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Blow-Out: Trails & Errors
I: To The Big Cement Job

Page 1 | 2 | 3 | 4

Big Cement Job at Imperial No. 48When McMahon was getting ready to drill, the northwest extremity of the quarter section was occupied by a water storage pit, an integral part of Hector's water system.

Shortly after March 8, because of the natural slope to the northwest, bulldozers constructed a drainage system toward this pond which then became the nucleus of a holding facility for the run-away crude production. Its capacity was increased by bulldozers beading up mud and snow dykes. But as the snow melted during break-up, leaks developed and some oil ran down the north-south road allowance and got into the North Saskatchewan River.

Bill McKellar recalls warning Lyle that oil was leaking out but Caspell was reported to have not paid attention to him. Don Whitney, previously mentioned in Chapter 9, recalls repairing the dyke wails especially after complaints were heard of an oily taste in Edmonton's drinking water. Bill McKellar, now retired at Blind Bay, British Columbia, had just arrived in town and noted: ''Turner Valley was in Leduc", because all his friends had come there for the boom. He ran into Cody Spencer, who took him on as lease foreman. His crew's job was to prepare well sites, and dig cellars. When the well blew out on March 8, Al Wright, field superintendent, called him to arrange the containment of the oil.

The second day after the blow-out, heavy mud quieted the well down enough to re-install the Hosmer, after several attempts. The Viking was still kicking. The cold weather (-25Q F.) slowed down clean-up operations and kept the crew busy thawing out lines. Once again, let Hughie Leiper pick up the story:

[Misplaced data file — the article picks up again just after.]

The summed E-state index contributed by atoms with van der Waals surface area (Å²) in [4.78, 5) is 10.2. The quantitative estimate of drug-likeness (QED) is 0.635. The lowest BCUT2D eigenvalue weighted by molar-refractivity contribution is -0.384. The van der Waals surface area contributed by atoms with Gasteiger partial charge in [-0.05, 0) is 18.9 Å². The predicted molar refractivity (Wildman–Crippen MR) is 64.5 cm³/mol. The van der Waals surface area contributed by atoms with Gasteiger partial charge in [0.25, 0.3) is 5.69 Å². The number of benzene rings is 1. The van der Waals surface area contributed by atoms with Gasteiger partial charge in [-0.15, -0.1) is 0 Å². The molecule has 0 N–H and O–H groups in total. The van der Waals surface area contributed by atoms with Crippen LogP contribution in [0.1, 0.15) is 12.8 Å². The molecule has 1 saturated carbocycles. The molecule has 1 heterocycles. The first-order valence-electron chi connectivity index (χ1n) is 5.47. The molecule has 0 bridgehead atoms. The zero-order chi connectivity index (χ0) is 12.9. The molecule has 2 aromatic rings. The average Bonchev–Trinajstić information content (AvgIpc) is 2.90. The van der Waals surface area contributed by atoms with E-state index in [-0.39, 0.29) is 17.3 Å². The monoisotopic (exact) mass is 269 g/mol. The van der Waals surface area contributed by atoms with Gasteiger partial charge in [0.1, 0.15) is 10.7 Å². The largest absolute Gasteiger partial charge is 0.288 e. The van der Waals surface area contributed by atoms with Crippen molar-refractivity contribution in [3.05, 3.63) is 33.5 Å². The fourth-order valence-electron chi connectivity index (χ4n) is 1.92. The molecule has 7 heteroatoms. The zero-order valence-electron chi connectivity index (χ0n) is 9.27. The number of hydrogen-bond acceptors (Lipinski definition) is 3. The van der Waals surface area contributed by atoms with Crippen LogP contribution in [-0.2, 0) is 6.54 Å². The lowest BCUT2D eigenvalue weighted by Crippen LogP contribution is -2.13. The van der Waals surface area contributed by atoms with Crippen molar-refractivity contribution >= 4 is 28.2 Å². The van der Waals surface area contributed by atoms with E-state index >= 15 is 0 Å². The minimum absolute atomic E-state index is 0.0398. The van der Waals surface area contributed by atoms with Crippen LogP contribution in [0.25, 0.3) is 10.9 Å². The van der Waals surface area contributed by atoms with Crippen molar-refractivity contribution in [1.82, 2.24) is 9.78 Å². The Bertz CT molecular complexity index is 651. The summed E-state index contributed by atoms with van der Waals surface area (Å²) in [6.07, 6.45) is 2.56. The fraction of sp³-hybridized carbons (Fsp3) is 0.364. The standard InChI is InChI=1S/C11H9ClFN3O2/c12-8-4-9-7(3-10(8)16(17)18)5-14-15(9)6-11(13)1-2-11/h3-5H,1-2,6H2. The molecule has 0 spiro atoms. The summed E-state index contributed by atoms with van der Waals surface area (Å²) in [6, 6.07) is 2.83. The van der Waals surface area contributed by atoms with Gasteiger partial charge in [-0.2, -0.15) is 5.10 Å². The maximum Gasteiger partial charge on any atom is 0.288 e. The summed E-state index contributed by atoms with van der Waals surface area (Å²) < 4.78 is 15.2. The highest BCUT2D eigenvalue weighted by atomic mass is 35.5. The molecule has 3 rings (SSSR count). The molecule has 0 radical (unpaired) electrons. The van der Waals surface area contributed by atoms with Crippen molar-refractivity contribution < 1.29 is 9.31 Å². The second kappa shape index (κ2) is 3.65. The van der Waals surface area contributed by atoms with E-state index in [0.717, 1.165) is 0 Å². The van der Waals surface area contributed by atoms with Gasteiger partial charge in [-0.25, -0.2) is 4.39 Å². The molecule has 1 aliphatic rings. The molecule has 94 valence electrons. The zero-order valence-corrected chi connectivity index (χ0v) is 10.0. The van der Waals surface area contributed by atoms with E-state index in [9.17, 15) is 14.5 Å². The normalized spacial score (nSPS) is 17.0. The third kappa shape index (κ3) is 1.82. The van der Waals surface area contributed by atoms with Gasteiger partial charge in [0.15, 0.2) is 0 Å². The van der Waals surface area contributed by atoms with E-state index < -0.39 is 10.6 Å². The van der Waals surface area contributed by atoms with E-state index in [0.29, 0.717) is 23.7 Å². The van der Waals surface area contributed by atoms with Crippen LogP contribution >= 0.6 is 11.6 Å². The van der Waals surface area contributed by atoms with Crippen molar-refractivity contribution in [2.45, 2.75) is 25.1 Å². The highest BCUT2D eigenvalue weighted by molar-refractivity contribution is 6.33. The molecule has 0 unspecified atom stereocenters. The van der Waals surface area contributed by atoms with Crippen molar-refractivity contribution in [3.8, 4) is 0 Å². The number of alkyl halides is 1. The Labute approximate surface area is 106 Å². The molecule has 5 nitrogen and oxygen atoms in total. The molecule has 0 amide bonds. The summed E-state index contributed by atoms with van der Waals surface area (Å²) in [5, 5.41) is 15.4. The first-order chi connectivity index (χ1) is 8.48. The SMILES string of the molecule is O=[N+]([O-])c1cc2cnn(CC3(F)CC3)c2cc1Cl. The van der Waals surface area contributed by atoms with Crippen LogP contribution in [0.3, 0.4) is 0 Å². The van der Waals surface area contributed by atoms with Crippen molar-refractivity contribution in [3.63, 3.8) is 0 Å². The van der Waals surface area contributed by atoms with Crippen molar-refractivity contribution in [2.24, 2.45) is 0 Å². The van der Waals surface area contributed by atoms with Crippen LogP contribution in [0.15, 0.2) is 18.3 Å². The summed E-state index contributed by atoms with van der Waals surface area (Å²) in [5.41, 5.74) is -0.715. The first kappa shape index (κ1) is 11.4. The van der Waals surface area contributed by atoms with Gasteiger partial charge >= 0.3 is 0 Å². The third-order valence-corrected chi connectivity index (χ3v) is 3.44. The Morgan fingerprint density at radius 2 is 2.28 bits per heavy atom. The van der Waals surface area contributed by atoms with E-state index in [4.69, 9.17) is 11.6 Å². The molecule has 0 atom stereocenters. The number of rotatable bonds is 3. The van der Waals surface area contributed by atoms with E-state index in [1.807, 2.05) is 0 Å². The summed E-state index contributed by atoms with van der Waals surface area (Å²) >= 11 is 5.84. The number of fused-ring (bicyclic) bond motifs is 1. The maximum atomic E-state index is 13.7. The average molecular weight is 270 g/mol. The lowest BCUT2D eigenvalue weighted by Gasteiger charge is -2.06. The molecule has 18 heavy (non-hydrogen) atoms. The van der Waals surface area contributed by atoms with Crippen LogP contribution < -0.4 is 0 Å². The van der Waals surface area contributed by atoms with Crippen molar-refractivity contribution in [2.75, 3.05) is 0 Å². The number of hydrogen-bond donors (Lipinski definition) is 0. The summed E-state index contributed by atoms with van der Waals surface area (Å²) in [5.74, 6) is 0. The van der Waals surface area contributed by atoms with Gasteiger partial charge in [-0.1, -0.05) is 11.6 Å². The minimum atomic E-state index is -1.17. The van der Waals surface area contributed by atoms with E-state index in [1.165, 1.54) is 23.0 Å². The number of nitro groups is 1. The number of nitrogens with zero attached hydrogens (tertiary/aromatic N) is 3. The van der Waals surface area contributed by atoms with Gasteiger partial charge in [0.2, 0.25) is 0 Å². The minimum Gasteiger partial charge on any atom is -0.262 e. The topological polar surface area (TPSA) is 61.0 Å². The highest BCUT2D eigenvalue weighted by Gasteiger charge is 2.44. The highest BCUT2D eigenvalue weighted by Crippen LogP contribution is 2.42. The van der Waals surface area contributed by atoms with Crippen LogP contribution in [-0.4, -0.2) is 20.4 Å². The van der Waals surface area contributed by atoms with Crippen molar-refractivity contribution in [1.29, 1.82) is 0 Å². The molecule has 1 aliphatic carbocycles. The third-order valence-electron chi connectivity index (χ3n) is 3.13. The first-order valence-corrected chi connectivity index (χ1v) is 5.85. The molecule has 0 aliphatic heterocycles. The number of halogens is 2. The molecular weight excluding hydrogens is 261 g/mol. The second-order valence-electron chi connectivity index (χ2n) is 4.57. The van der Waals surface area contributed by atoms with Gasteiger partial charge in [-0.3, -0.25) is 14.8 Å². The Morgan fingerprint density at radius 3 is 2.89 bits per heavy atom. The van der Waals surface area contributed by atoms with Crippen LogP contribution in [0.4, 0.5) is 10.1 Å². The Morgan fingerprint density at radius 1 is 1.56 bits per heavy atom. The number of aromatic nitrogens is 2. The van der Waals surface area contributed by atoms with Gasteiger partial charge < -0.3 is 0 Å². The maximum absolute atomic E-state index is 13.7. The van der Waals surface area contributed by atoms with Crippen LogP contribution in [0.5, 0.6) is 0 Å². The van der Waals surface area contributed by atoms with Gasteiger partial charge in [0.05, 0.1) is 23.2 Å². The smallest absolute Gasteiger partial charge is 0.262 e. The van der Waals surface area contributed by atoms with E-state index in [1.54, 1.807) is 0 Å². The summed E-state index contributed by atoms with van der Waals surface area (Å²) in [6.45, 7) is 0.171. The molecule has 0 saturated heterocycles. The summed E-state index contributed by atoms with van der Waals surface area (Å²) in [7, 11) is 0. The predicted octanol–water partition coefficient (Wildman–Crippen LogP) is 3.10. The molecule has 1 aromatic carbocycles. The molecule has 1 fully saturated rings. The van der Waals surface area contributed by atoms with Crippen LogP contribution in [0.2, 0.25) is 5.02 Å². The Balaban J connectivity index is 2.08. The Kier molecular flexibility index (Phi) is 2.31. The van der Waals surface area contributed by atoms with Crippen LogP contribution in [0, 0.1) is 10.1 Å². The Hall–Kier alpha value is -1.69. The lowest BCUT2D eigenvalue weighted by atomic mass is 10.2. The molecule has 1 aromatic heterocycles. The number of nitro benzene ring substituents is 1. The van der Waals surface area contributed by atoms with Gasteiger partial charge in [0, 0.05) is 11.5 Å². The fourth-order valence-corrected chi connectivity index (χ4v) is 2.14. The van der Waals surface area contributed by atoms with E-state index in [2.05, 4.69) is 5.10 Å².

...It was 10 o'clock the night after and we were using the two steam pumps and Cody Spencer came up to me and from a reading of the Cameron mud gauge and pumping down into the well, the pressure was decreasing considerably and Cody was all smiles and I can remember him yelling in my ear: "Hughie, we got this thing licked". A few minutes later, Dave Gray drove up and said "I just drove by some shot holes about a quarter of a mile away and there is mud and gas blowing up out of them". Imperial Leduc No. 32, diagonal offset to No, 3 also had to shut down because of gas escaping up into the boiler house.1

On March 11, when the 7 in. flow line was opened to bleed off the gas, chunks of shale battered the assembly until the 2 in. fill-up line elbow was knocked off, Dave Gray comments: "This was all done under Cody Spencer, the rest of us were having fits (and) Cody was always grabbing the brake"!2 Over the next week it was a repetition of cement jobs, mud pressure on the drill pipe and leaks on the 7 in. flow line.

On March 15, Bill Kinghorn set up his wire line unit and ran in with an impression block. Kinghorn states he was up to his waist in oil at the time. Upon retrieval, according to Kinghorn, the impression block indicated that it had hit the Totco ring at the top of the bit. Dave Gray tends to dispute this because he thinks there should have been cement there. The lubricator was then replaced with a Halliburton circulating head.

At about this time the decision was taken to shoot off the now stuck drill pipe as near to the bit as possible, pull it out and then go in and side-track. The first step in this operation was to pump a rubber wiper plug down to the bit and check its depth with the Halliburton wire line unit. However, the sinker bar stuck. Barber Machine made up a special cutter actuated by a go-devil to be run on the wire to sever it, This was accomplished at 2,000 ft., not at total depth as was hoped.



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